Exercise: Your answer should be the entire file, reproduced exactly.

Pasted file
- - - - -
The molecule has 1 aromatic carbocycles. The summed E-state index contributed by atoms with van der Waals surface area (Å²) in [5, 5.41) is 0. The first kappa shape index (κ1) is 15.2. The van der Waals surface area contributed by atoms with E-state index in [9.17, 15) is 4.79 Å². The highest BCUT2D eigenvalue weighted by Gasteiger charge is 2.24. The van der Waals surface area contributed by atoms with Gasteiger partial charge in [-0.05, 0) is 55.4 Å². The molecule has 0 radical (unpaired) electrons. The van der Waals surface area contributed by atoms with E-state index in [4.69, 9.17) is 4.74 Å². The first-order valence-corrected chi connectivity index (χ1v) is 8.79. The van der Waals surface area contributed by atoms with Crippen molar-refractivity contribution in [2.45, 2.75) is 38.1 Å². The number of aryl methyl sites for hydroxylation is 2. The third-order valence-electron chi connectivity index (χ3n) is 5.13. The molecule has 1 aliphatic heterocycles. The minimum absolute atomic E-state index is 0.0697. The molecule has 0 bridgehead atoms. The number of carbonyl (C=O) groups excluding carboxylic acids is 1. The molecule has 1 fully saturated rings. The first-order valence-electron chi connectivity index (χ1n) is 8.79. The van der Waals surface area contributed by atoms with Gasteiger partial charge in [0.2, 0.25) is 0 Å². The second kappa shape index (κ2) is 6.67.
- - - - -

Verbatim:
The molecule has 1 aromatic carbocycles. The summed E-state index contributed by atoms with van der Waals surface area (Å²) in [5, 5.41) is 0. The first kappa shape index (κ1) is 15.2. The van der Waals surface area contributed by atoms with E-state index in [9.17, 15) is 4.79 Å². The highest BCUT2D eigenvalue weighted by Gasteiger charge is 2.24. The van der Waals surface area contributed by atoms with Gasteiger partial charge in [-0.05, 0) is 55.4 Å². The molecule has 0 radical (unpaired) electrons. The van der Waals surface area contributed by atoms with E-state index in [4.69, 9.17) is 4.74 Å². The first-order valence-corrected chi connectivity index (χ1v) is 8.79. The van der Waals surface area contributed by atoms with Crippen molar-refractivity contribution in [2.45, 2.75) is 38.1 Å². The number of aryl methyl sites for hydroxylation is 2. The third-order valence-electron chi connectivity index (χ3n) is 5.13. The molecule has 1 aliphatic heterocycles. The minimum absolute atomic E-state index is 0.0697. The molecule has 0 bridgehead atoms. The number of carbonyl (C=O) groups excluding carboxylic acids is 1. The molecule has 1 fully saturated rings. The first-order valence-electron chi connectivity index (χ1n) is 8.79. The van der Waals surface area contributed by atoms with Gasteiger partial charge in [0.2, 0.25) is 0 Å². The second kappa shape index (κ2) is 6.67.